The Christmas Tree is up!
I brought the Christmas tree upstairs from the garage. A few years ago, it took a little doing to convince Lynnette that a fake plastic tree was the way to go. I argued that we’d pay a little more up front, but then not ever have to pay for another tree again – at least for a while. After that first Christmas with our fake tree, it took about 10 minutes to put it back in the box. No bugs, no pine needles, no cane spiders, and Lynnette said “I think I like this tree!” In case you’re wondering, I was busy guiding the University of Kansas to its third national championship in three years while my girls decorated the tree. Also, I’m carrying noticeable holiday weight and declined to have my picture taken.
Abby loves Christmas almost as much as my girls do, but that’s probably because she mistakenly believes the ornaments to be balls and various other chew toys. She just loves being around people – Mad in particular – so when Madison gets excited about something – like Christmas – Abby can hear it in Madison’s voice, and then she gets all puppy-crazy. Madison gets all Christmassy and Abby’s tail starts going 225 wags-per-second. When Lynnette first brought the transparent plastic cases of ornaments upstairs, Abby ran straight for them and tried to break them open. “For me?” she must have thought. No, Abby, not for you.
Abby started getting brave at this point. Perhaps she hoped that the decorating festivities would distract Lynnette and Mad from her attempts at chew toy procurement. What she didn’t count on was my multi-tasking abilities. Yes, I was able to run both a prolific offense and disruptive defense while keeping an eye on Abby. “Ah-ah-ah!” I would say from the in front of the TV. Abby’s head would turn in my direction. I would only have to nod my head left to right to show my disapproval. He head would sag a little. For a short while. Then when my team needed me and monopolized by attention, Abby would go right back to hunting ornaments. They say dogs take on the personalities of their owners. Well, no surprise then, that Abby handles discipline in exactly the same manner as Madison.
Things overheard while decorating the Christmas tree:
1. Oooh, it’s so pretty!
2. I’m going to put this over there.
3. No, Mad, it’s too close to that other one.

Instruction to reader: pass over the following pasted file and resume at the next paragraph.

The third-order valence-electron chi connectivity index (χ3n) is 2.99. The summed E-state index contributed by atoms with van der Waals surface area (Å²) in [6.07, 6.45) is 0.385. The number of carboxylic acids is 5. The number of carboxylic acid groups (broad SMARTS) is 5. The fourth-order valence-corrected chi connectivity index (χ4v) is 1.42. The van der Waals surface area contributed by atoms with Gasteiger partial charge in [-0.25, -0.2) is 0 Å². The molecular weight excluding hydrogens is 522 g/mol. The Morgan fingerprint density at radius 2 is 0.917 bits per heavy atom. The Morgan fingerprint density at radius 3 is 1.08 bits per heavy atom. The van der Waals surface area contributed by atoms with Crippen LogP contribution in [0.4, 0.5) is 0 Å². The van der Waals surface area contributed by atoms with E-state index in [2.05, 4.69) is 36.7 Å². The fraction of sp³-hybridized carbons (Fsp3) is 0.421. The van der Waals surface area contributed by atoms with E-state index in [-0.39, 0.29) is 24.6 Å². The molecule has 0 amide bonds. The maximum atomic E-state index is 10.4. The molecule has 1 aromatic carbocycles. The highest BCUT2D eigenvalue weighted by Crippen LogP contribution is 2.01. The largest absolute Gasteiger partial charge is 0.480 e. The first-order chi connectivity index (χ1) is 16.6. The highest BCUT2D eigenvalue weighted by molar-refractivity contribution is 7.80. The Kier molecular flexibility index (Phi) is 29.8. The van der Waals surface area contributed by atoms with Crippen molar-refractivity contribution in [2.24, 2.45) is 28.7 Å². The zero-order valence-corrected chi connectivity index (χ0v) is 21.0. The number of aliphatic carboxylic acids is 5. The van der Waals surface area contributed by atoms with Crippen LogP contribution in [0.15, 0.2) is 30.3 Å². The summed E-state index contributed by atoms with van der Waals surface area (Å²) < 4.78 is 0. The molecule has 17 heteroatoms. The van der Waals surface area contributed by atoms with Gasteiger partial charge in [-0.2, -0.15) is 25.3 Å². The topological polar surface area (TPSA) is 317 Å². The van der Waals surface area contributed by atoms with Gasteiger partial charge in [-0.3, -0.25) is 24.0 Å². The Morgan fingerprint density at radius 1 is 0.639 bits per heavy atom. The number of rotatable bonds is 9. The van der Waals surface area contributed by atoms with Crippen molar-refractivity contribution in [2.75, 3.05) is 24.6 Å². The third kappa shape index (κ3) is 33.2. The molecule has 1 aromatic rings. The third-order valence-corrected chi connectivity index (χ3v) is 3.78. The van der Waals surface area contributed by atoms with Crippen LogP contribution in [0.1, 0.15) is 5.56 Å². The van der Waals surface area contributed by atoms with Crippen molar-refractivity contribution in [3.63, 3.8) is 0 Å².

4. No, Abby!
Lynnette loves all holidays, but not equally. She loves Christmas with the kind of ferocity that I reserve for the Mets at the start of each season, you know, before they become irrelevant to the pennant race some time in June (if I’m lucky). In truth, I let her have these things like decorating the tree with Mad because I know how much she enjoys doing it. I am positive that Lynnette will tell me that she would also love me to participate, and I am positive she means it. It’s just that things like decorating a tree and building an entertainment unit, and anything similar creates the too-many-chiefs-and-no-indians scenario that leads to the precipice of divorce for us. I know that sounds preposterous, but um, I’ve lived it. I think it’s just that Lynnette and I can have very different visions of what _________________ (insert whatever you want) should be. As such, I am more than happy to let Lynnette orchestrate the Christmas tree decoration while I take pictures of the process and turn it into a blog. Also, I want to apologize to Lynnette for not realizing that one of her bras made it into the picture. So yeah, sorry, baby. I would have photoshopped it out if 1) I had Photoshop and 2) I wasn’t so lazy.
At this point, Abby was straight trying to pick the ornaments off the tree. You have to hand it to her; she doesn’t take “No!” “Ah-ah-ah-ah!” or soft kicks to the ribs for answers.
This is what a dog who is not allowed to participate in Christmas looks like. How pathetic. After Lynnette and Mad put the final touches on the tree, we fenced it off. I will take pictures of the tree aglow tonight – with a black metal cage around it. It’s like one of those massive displays at Ala Moana, only far less majestic. Last night as I brushed my teeth, I came into the living room to check on Abby. She lay on her tummy, paws out before her, staring at the lit tree. “So patetick!” I said through my toothbrush and toothpaste. “What?” Lynnette said. “Try look your dog!” I said. And Lynnette saw the same thing I did: A vibrant (fake) Christmas tree and Abby, sitting with the Christmas Bra, on the outside looking in.